Sign in to follow this  
Ex Nihilo

An Ineresting Take On Karma (And Whole Lot Of Stuff)

Recommended Posts

ok.i read the whole article,found it interesting,but i already agree with it anyway.

was more curious about your thoughts on it.

Share this post


Link to post
Share on other sites

I read the transcript, and I was pleased to learn that some of my most basic religious assumptions are shared.

Edited by Songster

Share this post


Link to post
Share on other sites

This is a bit off-topic, Rev Rattler, but inasmuch as every post that you make (these days) ...

including this topic (that you introduced) all contain the following subscript, I feel that this is

"as good a place as any" to address the statement that you keep repeating.

Here is the subscript that I am referring to:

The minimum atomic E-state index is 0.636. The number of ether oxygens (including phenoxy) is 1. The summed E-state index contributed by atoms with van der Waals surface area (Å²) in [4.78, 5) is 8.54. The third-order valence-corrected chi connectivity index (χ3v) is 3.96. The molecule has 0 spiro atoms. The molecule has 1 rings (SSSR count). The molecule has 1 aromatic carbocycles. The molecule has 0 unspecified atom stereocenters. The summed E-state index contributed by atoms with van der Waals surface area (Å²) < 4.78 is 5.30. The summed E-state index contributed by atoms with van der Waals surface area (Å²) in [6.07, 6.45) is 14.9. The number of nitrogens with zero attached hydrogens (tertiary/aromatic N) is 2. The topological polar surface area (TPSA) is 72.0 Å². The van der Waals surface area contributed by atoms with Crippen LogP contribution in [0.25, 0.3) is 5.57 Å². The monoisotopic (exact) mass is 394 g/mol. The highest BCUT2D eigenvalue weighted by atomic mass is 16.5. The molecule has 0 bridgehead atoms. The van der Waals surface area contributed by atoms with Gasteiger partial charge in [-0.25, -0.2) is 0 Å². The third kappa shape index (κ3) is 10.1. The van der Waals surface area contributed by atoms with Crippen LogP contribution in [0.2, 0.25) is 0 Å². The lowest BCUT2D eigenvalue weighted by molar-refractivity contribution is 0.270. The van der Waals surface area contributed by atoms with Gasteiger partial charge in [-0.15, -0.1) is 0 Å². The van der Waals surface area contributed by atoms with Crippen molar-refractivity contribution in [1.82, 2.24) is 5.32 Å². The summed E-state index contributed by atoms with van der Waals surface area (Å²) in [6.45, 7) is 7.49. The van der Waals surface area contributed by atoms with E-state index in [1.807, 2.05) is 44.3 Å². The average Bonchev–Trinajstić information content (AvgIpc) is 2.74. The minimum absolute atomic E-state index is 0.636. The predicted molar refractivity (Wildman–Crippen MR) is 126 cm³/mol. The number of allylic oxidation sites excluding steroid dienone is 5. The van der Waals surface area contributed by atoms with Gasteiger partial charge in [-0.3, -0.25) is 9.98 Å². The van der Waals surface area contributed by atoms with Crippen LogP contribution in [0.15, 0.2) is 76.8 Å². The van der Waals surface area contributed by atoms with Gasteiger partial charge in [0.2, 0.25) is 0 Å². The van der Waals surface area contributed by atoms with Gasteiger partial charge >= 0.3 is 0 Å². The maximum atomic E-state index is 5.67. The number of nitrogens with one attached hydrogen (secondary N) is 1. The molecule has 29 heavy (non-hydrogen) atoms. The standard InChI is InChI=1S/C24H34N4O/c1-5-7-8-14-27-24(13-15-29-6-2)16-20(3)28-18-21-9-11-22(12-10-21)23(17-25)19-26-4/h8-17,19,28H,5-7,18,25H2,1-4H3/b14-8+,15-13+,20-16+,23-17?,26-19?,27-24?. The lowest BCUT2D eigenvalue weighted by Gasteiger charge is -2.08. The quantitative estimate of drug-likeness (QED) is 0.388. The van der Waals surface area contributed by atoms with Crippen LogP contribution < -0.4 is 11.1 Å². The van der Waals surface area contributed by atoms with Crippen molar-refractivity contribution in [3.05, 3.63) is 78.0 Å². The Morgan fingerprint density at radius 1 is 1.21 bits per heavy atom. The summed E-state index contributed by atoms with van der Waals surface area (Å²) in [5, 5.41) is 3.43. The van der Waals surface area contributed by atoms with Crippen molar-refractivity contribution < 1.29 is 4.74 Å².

The 5 points of Christian Universalism:

  1. The Universal Fatherhood of God
  2. The spiritual authority and leadership of His Son Jesus Christ
  3. The trustworthiness of the Bible as containing a revelation from God
  4. The certaintity of just retribution for sin
  5. The final harmony of all souls with God.

The reason that I am raising this subject is a simple one. As a Christian and a Universalist,

I am exceedingly uncomfortable with dogma of any kind, and with four of your dogmatic points in particular.

Of the five "points" ("articles of faith") that you repeatedly list,

I reject the first four out-of-hand as being incompatible with my Christian Universalist faith.

Only point number five do I not immediately reject... and that is most likely because I have no idea what it really means.

Edited by Bro. Hex

Share this post


Link to post
Share on other sites